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 / Spring 2004 / Issue 34(originally published by Booz & Company)


Philip Bobbitt: The Thought Leader Interview

The constitutional scholar and national security expert defines a new era of market statehood.

Photograph by Matthew Septimus
War is not a pathology,” says Philip Bobbitt. “War is a natural condition of the state.”

In his groundbreaking book The Shield of Achilles: War, Peace and the Course of History (Alfred A. Knopf, 2002), Philip Bobbitt, who holds a chair in constitutional law at the University of Texas in Austin, was a history don at Oxford University, and served as senior director of the National Security Council, argues that every 100 years or so, the nature of the constitutional order is altered in the crucible of armed conflict. Indeed, the war on terrorism that began on September 11, 2001, could well precipitate the next change.

This conflict will be quite unlike the war between nation-states that lasted from 1914 to 1990, however. In the ongoing evolution of the modern state, Professor Bobbitt identifies emerging “market-states” that have a different basis for legitimacy and thus a different societal purpose than the 20th-century nation-state. Whereas the nation-state saw its role as increasing the material wealth of the nation’s people and was charged with making sure it was fairly distributed, the market-state seeks to increase the aggregate wealth of its citizenry — through deregulation, growing public–private partnerships, and what Professor Bobbitt calls “the devolution of the welfare state.” In their new role, “states don’t exist to deliver material well-being directly,” Professor Bobbitt says. “States exist to maximize people’s opportunities to advance themselves, and to get out of the way.”

The strength of Professor Bobbitt’s market-state is precisely its flexibility and inclusiveness, especially with regard to other organizations. It is fiercely pluralistic, marshalling many different types of organizations under the premise that markets provide the most efficient means to run an economy, and it can assist in supplementing the coercion of regulation with the incentives of the market. Even the market-states’ war making is pluralistic; private companies are not just suppliers to the government, but partners with it. The presence of corporations and nonprofits in the invasion and reconstruction of Iraq is thus a harbinger of what military operations will become; wars will increasingly be fought not by vast conscripted armies, but by a multitude of allied enterprises and organizations that include professional forces.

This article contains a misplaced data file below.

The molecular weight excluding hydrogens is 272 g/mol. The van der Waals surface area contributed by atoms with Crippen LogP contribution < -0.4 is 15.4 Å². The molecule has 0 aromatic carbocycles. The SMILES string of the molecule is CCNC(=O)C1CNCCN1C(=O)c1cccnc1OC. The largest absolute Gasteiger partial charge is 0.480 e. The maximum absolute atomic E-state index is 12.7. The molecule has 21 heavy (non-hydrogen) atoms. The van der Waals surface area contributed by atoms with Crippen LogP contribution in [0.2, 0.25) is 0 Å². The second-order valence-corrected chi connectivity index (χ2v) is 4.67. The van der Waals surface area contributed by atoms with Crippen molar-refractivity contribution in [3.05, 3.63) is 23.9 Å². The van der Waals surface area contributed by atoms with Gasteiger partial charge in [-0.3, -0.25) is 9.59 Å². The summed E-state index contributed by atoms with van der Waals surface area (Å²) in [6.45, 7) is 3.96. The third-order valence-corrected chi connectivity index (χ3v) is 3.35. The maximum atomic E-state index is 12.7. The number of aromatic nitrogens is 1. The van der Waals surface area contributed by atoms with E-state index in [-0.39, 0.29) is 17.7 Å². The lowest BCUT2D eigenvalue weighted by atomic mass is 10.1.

The Shield of Achilles is an intensive, scholarly, yet unabashedly personal history of the structures of international war and peace, from the first Renaissance’s princely states to the post–al Queda world order. The book is rich with anecdotes and portraits of soldiers and diplomats from the past 500 years, from the Medici family to the current U.S. administration — with extensive visits in between to such critical figures as Viscount Castlereagh, his adversary Napoleon, Napoleon’s nephew Napoleon III, and the Napoleonic student and Prussian prime minister Otto von Bismarck. Although The Shield of Achilles focuses on matters of political and legal scholarship, it presents a thesis that is highly relevant to business executives, especially leaders of multinational corporations. Indeed, the author argues that the future is largely in their hands.

Professor Bobbitt is familiar with the pathways of power. As a teenager, he lived in the White House with his uncle, then-president Lyndon Baines Johnson. He is also known for endowing and fostering the only U.S. government prize for poetry, the Rebekah Johnson Bobbitt National Prize for Poetry, which was named after his mother. A graduate of Princeton University and Yale Law School, he clerked for Henry Friendly on the United States Court of Appeals for the Second Circuit. He then earned a Ph.D. in political history at Oxford and moved into a tripartite career: teaching law at the University of Austin, teaching the history of nuclear strategy at Oxford, and serving in a variety of intelligence and diplomatic capacities in Washington, D.C.

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